'Very small': Wood minimises impact of minimum wages on inflation

Comments follow warnings of 'wage-price spiral' in New Zealand

'Very small': Wood minimises impact of minimum wages on inflation

Workplace Minister Michael Wood has downplayed the impact of minimum wages on inflation as the government is considering to hike pay this year amid rising costs of living.

"What the evidence and all of the analysis [have] showed us in the last few years, it has a very small impact on inflation," Wood told AM in an interview. "For example, last year when we increased the minimum wage from $20 to $21.20, the overall estimated impact was 0.1%."

The statement came as New Zealand registered an inflation rate of 7.2% in December 2022, according to data from Stats NZ, with Prime Minister Chris Hipkins pledging to focus on the "global pandemic of inflation."

But recent reports of the new minimum wage hike prompted concerns that inflation as well as job growth will still likely be affected by the move.

"What we're trying to avoid is that wage-price spiral," said Senior National MP Erica Stanford in the same interview, referring to the phenomenon of rising prices as a result of higher wages.

In Australia, Reserve Bank governor Philip Lowe previously warned employers against falling into a "cycle" of wage hikes that will keep inflation levels high.


Wood, however, tagged as "scaremongering" the claims about minimum wage affecting inflation and employment.

"It's a really important point about the minimum wage. We often get scaremongering about inflation, that it'll put unemployment up and it has been shown really to do none of those things in any significant way," he said.

According to the minister, the move to hike wages is to support lowest-income earners in New Zealand, stressing that the government is not limiting job generation.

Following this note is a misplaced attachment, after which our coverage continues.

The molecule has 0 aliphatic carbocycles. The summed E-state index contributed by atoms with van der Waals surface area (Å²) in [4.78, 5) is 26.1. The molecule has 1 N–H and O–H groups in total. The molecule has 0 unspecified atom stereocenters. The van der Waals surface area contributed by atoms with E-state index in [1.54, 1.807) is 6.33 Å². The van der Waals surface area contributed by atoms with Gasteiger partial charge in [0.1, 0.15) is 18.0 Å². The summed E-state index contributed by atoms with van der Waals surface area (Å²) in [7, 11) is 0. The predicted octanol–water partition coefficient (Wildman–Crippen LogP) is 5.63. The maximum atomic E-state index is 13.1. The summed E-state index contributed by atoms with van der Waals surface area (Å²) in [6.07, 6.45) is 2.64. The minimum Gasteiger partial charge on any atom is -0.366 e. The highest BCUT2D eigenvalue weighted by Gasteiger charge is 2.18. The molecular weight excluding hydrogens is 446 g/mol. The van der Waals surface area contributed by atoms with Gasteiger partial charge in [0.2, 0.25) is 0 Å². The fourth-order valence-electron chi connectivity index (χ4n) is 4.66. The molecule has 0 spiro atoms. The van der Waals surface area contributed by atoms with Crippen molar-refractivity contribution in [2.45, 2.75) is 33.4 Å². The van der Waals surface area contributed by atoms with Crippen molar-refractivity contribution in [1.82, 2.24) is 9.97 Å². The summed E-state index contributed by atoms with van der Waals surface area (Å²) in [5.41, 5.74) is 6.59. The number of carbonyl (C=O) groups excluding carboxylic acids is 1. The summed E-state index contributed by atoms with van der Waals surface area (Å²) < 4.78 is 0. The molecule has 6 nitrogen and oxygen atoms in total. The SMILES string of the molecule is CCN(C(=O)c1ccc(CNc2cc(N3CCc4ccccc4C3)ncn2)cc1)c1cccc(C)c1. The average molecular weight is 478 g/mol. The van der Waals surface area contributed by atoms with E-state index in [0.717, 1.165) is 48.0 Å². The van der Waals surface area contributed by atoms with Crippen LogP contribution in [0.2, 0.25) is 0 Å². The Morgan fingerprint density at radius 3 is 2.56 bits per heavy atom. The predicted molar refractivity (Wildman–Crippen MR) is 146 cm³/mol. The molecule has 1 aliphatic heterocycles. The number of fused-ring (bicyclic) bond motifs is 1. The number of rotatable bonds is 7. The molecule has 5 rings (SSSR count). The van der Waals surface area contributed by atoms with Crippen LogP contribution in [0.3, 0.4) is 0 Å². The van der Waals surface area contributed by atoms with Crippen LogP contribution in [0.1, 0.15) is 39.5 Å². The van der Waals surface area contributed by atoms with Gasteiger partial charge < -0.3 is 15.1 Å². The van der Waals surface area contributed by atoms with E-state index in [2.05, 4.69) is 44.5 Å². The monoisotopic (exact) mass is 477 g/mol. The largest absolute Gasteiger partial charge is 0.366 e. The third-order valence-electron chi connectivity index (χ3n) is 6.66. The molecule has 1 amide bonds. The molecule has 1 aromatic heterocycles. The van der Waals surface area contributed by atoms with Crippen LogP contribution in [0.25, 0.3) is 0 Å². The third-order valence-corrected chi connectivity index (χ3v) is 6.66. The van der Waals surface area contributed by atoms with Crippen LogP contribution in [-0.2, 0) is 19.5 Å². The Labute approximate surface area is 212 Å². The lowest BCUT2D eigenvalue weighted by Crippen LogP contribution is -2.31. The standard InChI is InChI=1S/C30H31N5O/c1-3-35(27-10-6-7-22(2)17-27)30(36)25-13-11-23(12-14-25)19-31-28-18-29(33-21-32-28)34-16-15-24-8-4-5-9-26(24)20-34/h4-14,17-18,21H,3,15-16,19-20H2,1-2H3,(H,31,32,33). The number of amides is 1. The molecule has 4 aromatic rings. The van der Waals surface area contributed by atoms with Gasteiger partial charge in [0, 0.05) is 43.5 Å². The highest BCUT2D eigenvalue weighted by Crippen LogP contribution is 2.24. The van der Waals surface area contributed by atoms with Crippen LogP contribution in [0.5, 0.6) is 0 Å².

"The evidence that somehow we restrict employment growth in a big way by putting up the minimum wage is just not there based on the evidence of the past five years. Our position is clear: we do support the lowest-income earners," he said.

Wood didn't mention how much the government will hike wages this year, but he said it will be worked on over the next few weeks.

"I'm not going to predetermine what it is. We have to go through the Cabinet process, but we are very clear though… that we do need to support those who have the least and have been working really hard through these periods," the minister said.

The National Party, on the other hand, expressed approval for a "modest" increase in wages.

"What we're saying is that a modest increase is the best way to go at the moment so that we don't put more pain and pressure," Stanford said.

Recent articles & video

Unemployment likely to rise after weaker confidence index: Westpac

Focus on wage arrears after Lovisa owes $153,000

Worker claims unjust dismissal after being fired over cannabis test

Volpara Health sees success in embracing ESG

Most Read Articles

Privacy Act 2020: A shield or a sword for employees?

'Cannabis is here': Employers urged to update drug policies

Risk of corruption, bribery at work in Australia, New Zealand 'low’: Survey